CEOs See Benefit in Embracing Nontraditional Work Arrangements

Help flex workers overcome stigma of working at home and feel more integrated into the workplace

Aliah D. Wright By Aliah D. Wright June 1, 2018

Chief executives say allowing employees greater flexibility over their schedules improves recruitment and engagement and reduces turnover. In fact, at two out of five organizations participating in the Society for Human Resource Management's (SHRM's) most recent Employee Benefits survey, respondents said, offering more-flexible work arrangements—such as telecommuting (62 percent) and variable schedules (57 percent)—was one of the most effective recruiting strategies.

However, new research has found that one of the largest barriers to employees taking advantage of flexible work schedules is their belief that it will impede their career advancement—especially for women. Antiquated attitudes and cultures that perpetuate "a stigma" around flexibility—that people aren't being productive—aren't helpful either, say employees.

"It's clear that even when business leaders want to accommodate the flexible working needs of their employees—and even encourage [flexibility]—there is a gap between what is said at the top and how that translates to everyday working life," according to A Manifesto for Change, a survey report released in May  by researchers at Deloitte and Timewise, a U.K.-based advocacy group for workplace flexibility.

Seventy-three percent of workers responding to the Manifesto survey say they want a culture where people are judged on the work they do rather than the hours they put in; 70 percent say managers need to truly support their team to achieve work/life balance; 25 percent say they are given access to fewer opportunities when they take advantage of flexible scheduling options; and 17 percent believe that working flexibly would prevent them from progressing.

For workplace flexibility to succeed, "CEOs and leaders must be seen to champion flexible working, as they are the ones who set the cultural tone of the organization," reports the new survey of 2,000 U.K. adults.

Flexibility in Action

At his software company in Pleasanton, Calif., OpenVPN CEO Francis Dinha said turnover is low "because of the flexibility and autonomy we give our workers.

"As collaboration and security tools continue to improve, it will become less imperative that a company has all of its employees working under one roof," he said.

OpenVPN, which helps make flexible work possible by creating virtual private networks for its clients, has employees in California, Ukraine, Finland, Norway and Hong Kong. "Despite the different physical locations of our teams, we've successfully structured our organization so that we are able to communicate across project teams whose employees aren't in the same location."

Dinha said the number of flexible and other nontraditional work arrangements will continue to rise because the benefits to companies are too numerous to ignore. "Companies want happy, skilled employees. And as competition for these workers continues to increase, so too will the practice of offering them desirable benefits like flexible work options," Dinha added.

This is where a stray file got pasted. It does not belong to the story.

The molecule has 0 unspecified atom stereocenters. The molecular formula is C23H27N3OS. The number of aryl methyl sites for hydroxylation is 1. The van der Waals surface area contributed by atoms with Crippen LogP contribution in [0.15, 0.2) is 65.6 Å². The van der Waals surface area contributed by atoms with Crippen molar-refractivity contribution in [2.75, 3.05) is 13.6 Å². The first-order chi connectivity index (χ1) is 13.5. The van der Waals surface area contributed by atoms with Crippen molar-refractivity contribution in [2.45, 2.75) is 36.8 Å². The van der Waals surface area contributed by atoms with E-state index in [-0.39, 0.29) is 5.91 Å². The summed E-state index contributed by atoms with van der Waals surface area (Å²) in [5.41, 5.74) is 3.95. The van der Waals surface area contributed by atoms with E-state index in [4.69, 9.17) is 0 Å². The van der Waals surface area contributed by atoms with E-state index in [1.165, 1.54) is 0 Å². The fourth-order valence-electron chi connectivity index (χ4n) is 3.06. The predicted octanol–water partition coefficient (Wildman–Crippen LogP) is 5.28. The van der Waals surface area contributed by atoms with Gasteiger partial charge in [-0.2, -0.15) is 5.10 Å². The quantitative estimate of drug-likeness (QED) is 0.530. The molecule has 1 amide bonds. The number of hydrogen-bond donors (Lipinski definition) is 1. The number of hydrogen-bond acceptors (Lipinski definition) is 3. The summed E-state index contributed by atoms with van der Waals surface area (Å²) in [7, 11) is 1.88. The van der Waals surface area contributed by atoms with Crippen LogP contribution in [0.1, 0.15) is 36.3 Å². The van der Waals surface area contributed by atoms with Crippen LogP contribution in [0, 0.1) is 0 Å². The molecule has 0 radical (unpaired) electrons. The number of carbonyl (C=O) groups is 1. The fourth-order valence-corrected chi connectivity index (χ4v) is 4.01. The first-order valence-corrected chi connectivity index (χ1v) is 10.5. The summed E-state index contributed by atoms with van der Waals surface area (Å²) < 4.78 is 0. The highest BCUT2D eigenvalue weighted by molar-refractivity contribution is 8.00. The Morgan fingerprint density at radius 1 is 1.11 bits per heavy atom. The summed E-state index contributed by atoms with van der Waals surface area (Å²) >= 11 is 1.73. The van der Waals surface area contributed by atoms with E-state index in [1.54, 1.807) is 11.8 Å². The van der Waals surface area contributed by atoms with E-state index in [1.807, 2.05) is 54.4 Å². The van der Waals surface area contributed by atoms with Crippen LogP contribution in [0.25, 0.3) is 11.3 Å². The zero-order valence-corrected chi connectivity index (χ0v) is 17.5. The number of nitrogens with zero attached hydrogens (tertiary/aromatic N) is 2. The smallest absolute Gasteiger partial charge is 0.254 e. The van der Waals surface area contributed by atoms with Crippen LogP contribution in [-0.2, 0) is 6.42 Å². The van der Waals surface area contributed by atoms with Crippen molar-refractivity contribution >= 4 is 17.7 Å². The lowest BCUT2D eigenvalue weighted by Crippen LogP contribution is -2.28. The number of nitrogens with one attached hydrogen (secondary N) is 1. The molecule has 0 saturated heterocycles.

OpenVPN may be the exception, however, as 54 percent of those surveyed in the Manifesto said the biggest impediments to flexible working were obsolete workplace cultures and old-fashioned attitudes. More than 30 percent of employees who opt for flexible hours feel they now have less status and importance, and 25 percent said they missed professional opportunities because of their flexible work schedules.

"The biggest challenge is dinosaur managers," Keith Howells, chairman of the U.K.-based global engineering consultancy Mott MacDonald, told the survey's authors. "Why can't we trust people to do what they are supposed to do because that is what it comes back to."

Flexibility Improves Recruitment, Retention

"One of the main benefits of having a remote workforce is that your company is able to find the best talent possible," Dinha said. "In the tech industry, it's becoming increasingly difficult to compete with big players for skilled employees. Expanding your recruiting pool … across the nation and internationally, opens the door to countless prospective employees with the skill sets you're looking for."

At interactive employee benefits software company Jellyvision in Chicago, employee retention is high because "of our attitude toward flexibility," said Kelly Dean, the company's vice president of people. Work "doesn't always fit neatly into a nine-to-five framework," so employers shouldn't expect employees' lives "to fit neatly outside the nine-to-five."

She said, "Employees appreciate both the practicality of having time for child care responsibilities and outside-of-work interests and the abstract benefit of being respected and trusted by their employer. It's a win-win."



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